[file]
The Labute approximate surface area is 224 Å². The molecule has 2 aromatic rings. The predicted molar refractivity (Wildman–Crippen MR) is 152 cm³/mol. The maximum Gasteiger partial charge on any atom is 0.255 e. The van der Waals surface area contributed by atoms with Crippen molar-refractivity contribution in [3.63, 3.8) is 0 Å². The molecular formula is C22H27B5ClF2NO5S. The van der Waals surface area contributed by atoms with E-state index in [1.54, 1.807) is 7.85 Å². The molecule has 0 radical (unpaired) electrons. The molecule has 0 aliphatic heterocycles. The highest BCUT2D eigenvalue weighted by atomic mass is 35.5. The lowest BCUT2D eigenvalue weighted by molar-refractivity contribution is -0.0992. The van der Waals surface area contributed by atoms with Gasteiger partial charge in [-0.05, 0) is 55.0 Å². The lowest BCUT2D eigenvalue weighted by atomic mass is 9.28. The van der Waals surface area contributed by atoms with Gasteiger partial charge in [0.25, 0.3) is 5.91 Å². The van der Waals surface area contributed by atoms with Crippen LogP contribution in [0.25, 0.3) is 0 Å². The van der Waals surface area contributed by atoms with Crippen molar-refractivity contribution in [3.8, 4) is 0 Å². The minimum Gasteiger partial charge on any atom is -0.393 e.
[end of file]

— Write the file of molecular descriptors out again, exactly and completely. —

The Labute approximate surface area is 224 Å². The molecule has 2 aromatic rings. The predicted molar refractivity (Wildman–Crippen MR) is 152 cm³/mol. The maximum Gasteiger partial charge on any atom is 0.255 e. The van der Waals surface area contributed by atoms with Crippen molar-refractivity contribution in [3.63, 3.8) is 0 Å². The molecular formula is C22H27B5ClF2NO5S. The van der Waals surface area contributed by atoms with E-state index in [1.54, 1.807) is 7.85 Å². The molecule has 0 radical (unpaired) electrons. The molecule has 0 aliphatic heterocycles. The highest BCUT2D eigenvalue weighted by atomic mass is 35.5. The lowest BCUT2D eigenvalue weighted by molar-refractivity contribution is -0.0992. The van der Waals surface area contributed by atoms with Gasteiger partial charge in [-0.05, 0) is 55.0 Å². The lowest BCUT2D eigenvalue weighted by atomic mass is 9.28. The van der Waals surface area contributed by atoms with Gasteiger partial charge in [0.25, 0.3) is 5.91 Å². The van der Waals surface area contributed by atoms with Crippen LogP contribution in [0.25, 0.3) is 0 Å². The van der Waals surface area contributed by atoms with Crippen molar-refractivity contribution in [3.8, 4) is 0 Å². The minimum Gasteiger partial charge on any atom is -0.393 e.